Observational Study Regarding Adherence, Drug Use, Will to Take Part in Shared Decisioning in Asthma Outpatients
Recruitment status was Active, not recruiting
In a private practice setting typical for ambulatory medicine in Germany, asthma staging according to the GINA guidelines will be correlated with "real life" treatment and self management of adult outpatients suffering from asthma. Attitudes concerning adherence, awareness, interest in shared decision making and knowledge about the disease are assessed.
|Study Design:||Observational Model: Cohort
Time Perspective: Prospective
|Official Title:||AsthmaCare Study Covering Adherence, Drug Use, Will to Take Part in Shared Decisioning in Asthma Outpatients|
- Number of devices and packages of asthma medication in regular or intermittent individual use per asthma patient at time of enrollment and after an at least six months follow up period [ Time Frame: 6 months ] [ Designated as safety issue: No ]
- patients adherence,patients content with her / his health status and asthma treatment, patients awareness with regard to asthma treatment, interest in shared decision making, self-reported quality of life under asthma treatment [ Time Frame: 6 months ] [ Designated as safety issue: No ]
|Study Start Date:||January 2008|
|Estimated Study Completion Date:||August 2009|
|Estimated Primary Completion Date:||May 2009 (Final data collection date for primary outcome measure)|
Age > 18 years, Asthma with irregular or regular use of short acting beta-agonists and / or: Asthma treatment with inhaled steroids, Ability to understand the questionnaire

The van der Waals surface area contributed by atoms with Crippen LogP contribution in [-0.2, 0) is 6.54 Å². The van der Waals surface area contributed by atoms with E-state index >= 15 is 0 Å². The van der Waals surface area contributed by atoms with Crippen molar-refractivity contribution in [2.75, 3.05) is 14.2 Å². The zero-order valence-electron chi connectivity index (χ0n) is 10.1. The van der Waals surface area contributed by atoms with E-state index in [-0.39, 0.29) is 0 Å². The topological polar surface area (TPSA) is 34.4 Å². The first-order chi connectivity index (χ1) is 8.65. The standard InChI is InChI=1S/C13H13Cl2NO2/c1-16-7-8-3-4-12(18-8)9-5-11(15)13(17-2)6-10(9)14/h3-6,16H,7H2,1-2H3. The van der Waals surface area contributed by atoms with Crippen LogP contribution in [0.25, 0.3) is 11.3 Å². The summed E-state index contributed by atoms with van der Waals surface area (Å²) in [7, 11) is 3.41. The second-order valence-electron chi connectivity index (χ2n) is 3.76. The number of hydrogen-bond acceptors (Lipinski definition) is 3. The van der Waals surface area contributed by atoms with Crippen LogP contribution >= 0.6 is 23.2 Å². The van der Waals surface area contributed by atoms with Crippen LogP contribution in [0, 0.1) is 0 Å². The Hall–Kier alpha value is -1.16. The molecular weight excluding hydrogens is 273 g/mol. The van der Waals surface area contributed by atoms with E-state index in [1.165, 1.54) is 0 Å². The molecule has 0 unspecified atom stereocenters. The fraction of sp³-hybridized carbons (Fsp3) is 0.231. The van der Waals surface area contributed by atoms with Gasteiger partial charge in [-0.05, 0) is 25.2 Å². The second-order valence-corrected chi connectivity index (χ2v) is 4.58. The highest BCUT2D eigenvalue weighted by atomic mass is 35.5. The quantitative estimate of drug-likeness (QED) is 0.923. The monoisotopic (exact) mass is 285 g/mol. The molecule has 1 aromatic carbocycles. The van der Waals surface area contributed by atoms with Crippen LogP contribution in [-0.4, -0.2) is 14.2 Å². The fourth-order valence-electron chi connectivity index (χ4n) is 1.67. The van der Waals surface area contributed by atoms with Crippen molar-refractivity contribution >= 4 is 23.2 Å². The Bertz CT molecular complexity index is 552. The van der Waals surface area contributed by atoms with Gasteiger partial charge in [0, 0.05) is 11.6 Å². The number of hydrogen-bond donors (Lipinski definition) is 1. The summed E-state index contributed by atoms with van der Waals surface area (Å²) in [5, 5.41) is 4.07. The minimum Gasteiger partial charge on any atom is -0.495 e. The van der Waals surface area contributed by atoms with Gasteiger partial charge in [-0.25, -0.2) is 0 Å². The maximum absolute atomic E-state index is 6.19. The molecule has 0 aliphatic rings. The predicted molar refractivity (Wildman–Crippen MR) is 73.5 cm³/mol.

The study focuses on outpatients that have two different types of treatment at hand: on-demand reliever treatment and anti-inflammatory treatment. We will assess the correlation of number of devices and medications in regular or intermittent use with doctors recommendations and prescriptions and the parameters adherence, awareness, interest in shared decision making and knowledge about the disease.
The patients will be seen two to three times. The first visit is used to inform the patient about the study, to check with regard to inclusion and exclusion criteria, and finally to sign the informed consent, if the patient agrees to be enrolled in the study. The patient then will get the questionnaire, and she or he is asked to collect all asthma related medications in continuous or intermittent use and to bring them to the private practice staff.
In the second visit, the private practice staff will check the medications the patient has brought. This is a physical check, i.e. it is based on devices and medications on the desk, not on questions.
At least six months later, the private practice staff will check all asthma related prescriptions for the patient concerned, and for the last six months. The patient will be asked to give information if the questionnaire has not been answered completely.
In a previous study with 1.670 paediatric outpatients enrolled we have shown under-diagnosis, under-treatment and a low overall effectiveness of paediatric outdoor patient asthma care. In this previous paediatric study we compared suspected diagnosis and reported treatment. We did not assess parameters indicating low or high adherence, nor did we ask for interest in shared decision making or for awareness and indicators for knowledge about the disease.
|Weinmann, Steffen, Dr.|
|Bammental, Baden-Wuerttemberg, Germany, 69245|
|Heidelberg Metasystems GmbH|
|Heidelberg, Baden-Wuerttemberg, Germany, 69115|
|Principal Investigator:||Thomas . Froehlich, Dr. Dr.med.||Kaiserstrasse 11 A, D 69115 Heidelberg|